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A controversial US-Russia prisoner swap
The context: Basketball star Brittney Griner was detained at the Moscow airport in February for possessing two vape cartridges containing hash oil—which is legal in the US. She claimed to have mistakenly packed them for her trip. In October, she was sentenced to nine years in a prison camp. She was widely seen as collateral damage in the cold war between the US and Russia—triggered by the invasion of Ukraine.
What happened now: Griner has been released in a prisoner swap in exchange for a Russian arms dealer. Viktor Bout—also known as the Merchant of Death—has been serving a 25-year sentence for selling weapons to Al Qaeda, the Taliban and militants in Rwanda. He was the most high-profile Russian in US custody—and Moscow has steadfastly maintained his innocence.
Why is this controversial? The US wanted to swap Bout for two US prisoners—Griner and Paul Whelan—a former US Marine who has been detained in Russia since December 2018. But Moscow would only agree to Griner—and Biden is under fire for prioritising a basketball star over a military veteran who served his country. CBS News has more on Griner’s release. New York Times has more on Bout.
BharatPe sues Ashneer Grover
Earlier this year, BharatPe founder and CEO exited the fintech unicorn in the midst of a nasty scandal—which included allegations of embezzlement (explained in our Big Story). While Grover has been living large as a judge on Shark Tank, the board has been readying its next salvo—which finally arrived yesterday. In a civil lawsuit filed in the Delhi High Court, BharatPe has sought Rs 886.7 million (88.67 crores) in damages. It has also filed a criminal complaint based on the same allegations:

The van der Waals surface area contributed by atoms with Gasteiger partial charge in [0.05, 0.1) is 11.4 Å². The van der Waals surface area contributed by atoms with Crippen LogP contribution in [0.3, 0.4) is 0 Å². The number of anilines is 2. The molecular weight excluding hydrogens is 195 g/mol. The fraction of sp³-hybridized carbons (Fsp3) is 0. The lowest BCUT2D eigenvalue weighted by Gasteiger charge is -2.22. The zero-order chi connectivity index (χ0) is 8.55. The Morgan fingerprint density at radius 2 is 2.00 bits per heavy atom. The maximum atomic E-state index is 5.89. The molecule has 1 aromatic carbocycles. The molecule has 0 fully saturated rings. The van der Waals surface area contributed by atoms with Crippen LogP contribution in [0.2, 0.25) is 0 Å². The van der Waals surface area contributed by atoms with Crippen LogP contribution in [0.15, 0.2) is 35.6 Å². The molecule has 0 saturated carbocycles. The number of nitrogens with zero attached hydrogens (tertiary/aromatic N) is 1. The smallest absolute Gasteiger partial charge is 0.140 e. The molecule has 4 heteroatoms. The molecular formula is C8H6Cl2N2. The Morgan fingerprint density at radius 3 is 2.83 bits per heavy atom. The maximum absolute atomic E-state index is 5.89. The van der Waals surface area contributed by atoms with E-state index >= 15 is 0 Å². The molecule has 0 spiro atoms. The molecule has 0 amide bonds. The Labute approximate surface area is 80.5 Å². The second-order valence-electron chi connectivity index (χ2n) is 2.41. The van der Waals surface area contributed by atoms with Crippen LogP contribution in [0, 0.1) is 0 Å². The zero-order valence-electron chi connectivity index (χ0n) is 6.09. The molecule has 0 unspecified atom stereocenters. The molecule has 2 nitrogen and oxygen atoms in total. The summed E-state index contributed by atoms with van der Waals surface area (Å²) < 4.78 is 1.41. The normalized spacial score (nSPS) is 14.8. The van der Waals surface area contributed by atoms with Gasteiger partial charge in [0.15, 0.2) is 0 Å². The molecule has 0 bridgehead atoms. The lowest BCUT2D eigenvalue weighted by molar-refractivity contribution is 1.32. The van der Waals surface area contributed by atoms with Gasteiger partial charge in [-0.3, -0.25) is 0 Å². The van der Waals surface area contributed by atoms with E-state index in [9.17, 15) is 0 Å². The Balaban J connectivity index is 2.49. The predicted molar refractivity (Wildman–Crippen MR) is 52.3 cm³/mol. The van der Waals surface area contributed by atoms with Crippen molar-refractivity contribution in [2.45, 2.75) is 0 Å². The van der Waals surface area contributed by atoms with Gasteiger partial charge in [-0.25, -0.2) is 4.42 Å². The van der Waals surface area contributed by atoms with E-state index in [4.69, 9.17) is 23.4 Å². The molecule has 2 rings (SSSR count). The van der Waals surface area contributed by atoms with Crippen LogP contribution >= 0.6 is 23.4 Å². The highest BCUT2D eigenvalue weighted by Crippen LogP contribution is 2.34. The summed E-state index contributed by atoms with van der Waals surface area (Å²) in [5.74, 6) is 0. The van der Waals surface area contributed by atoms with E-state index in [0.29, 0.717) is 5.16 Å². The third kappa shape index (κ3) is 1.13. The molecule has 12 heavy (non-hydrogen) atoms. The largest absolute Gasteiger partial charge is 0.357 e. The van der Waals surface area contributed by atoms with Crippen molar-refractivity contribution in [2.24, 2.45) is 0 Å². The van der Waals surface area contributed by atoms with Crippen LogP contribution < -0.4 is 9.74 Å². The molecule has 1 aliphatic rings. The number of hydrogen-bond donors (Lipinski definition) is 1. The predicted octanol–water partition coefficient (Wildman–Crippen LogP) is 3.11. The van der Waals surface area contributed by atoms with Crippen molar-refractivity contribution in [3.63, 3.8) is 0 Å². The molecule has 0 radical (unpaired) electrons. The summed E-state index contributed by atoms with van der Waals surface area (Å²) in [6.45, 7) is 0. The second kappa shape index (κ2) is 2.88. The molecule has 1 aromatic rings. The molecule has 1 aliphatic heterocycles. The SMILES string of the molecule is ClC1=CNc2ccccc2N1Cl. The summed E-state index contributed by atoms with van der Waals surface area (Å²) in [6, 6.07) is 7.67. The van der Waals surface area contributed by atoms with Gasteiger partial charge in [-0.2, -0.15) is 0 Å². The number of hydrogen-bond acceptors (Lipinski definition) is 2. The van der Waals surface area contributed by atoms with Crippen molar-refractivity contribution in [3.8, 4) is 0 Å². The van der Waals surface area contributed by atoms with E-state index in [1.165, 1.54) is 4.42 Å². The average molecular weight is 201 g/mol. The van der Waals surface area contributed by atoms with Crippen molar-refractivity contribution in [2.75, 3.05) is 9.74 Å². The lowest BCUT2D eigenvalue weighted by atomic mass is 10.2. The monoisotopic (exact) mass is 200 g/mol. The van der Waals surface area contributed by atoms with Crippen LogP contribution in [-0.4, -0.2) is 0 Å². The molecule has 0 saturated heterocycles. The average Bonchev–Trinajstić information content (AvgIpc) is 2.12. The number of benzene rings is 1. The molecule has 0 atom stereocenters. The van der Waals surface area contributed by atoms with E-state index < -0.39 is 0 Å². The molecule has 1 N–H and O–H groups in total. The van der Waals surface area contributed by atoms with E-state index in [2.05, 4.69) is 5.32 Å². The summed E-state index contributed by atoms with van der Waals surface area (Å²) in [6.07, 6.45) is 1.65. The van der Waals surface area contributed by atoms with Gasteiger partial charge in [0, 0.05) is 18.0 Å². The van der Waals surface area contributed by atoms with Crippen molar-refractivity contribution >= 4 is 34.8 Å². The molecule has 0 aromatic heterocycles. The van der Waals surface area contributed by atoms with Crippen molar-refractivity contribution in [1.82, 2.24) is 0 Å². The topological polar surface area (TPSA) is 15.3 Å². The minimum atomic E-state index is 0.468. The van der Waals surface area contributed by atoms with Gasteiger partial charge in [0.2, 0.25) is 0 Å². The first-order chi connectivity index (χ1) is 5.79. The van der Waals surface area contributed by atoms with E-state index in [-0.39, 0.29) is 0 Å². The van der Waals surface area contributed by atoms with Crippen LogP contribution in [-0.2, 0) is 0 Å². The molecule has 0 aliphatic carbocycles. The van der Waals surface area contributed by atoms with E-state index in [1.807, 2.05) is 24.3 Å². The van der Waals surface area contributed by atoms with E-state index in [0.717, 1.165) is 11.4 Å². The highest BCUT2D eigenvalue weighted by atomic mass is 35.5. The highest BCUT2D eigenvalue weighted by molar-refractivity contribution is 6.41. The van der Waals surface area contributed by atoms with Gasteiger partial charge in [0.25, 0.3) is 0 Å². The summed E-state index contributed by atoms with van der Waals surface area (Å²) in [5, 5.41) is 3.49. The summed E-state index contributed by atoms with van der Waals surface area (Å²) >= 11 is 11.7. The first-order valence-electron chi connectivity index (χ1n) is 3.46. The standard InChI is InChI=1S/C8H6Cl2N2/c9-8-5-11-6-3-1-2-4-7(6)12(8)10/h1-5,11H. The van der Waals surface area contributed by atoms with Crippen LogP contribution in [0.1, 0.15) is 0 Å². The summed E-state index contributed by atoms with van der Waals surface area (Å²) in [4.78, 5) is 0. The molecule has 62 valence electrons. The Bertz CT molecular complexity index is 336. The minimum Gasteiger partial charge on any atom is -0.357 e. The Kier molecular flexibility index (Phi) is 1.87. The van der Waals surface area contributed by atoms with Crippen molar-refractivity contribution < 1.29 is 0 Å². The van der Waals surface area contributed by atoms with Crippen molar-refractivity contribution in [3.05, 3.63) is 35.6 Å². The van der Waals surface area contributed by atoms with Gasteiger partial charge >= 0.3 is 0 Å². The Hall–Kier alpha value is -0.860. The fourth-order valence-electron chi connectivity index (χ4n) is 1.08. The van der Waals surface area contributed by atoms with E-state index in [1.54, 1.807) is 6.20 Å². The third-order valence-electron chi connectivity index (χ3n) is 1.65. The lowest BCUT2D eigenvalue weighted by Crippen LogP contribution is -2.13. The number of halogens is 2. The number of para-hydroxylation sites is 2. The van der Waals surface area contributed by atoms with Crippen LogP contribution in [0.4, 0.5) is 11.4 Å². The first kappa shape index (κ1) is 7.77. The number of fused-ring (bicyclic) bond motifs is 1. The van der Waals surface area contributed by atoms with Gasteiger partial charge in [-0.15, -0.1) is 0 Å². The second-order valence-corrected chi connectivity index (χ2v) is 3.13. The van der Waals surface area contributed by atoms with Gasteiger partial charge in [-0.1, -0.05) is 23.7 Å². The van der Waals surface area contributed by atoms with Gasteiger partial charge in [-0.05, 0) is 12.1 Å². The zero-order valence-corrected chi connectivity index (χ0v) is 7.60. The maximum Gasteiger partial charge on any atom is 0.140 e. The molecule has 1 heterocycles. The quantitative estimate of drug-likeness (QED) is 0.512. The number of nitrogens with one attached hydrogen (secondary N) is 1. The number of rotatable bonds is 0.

BharatPe is seeking damages from Grover and family, including a claim for payment made against the invoices of non-existent vendors, amounting to Rs 717 million (71.7 crores); payments made to vendors purportedly providing recruitment services totalling Rs 76 million (7.6 crores); Rs 50 million (5 crores) in damages for loss of reputation to the company caused by tweets and other statements made by Grover and his family members.
Mint has more on the lawsuit.
Also feeling lawsuit-happy: The US government which moved to block Microsoft’s acquisition of the gaming company Activision Blizzard—claiming the deal violates antitrust laws. The argument: the deal would “enable Microsoft to suppress competitors to its Xbox gaming consoles and its rapidly growing subscription content and cloud-gaming business.” Activision owns a number of wildly popular games—including Call of Duty—which was slated for release on Nintendo thanks to a 10-year deal inked with Microsoft. Guess not. Quartz explains what this lawsuit means for Microsoft—which has not received much grief from the government compared to its other big tech peers.
Not-so-good numbers for Qatar
The number of World Cup visitors has fallen short of its expected total of 1.2 million. The nation received only 765,859 visitors in the first two weeks—which was expected to be the peak since all 32 teams would be playing. Half of them have already left the country. While a big surge is unlikely with only eight teams left, these are also the biggest matches of the tournament—so Doha may well make up the numbers with tourists from nearby Gulf countries. (Reuters)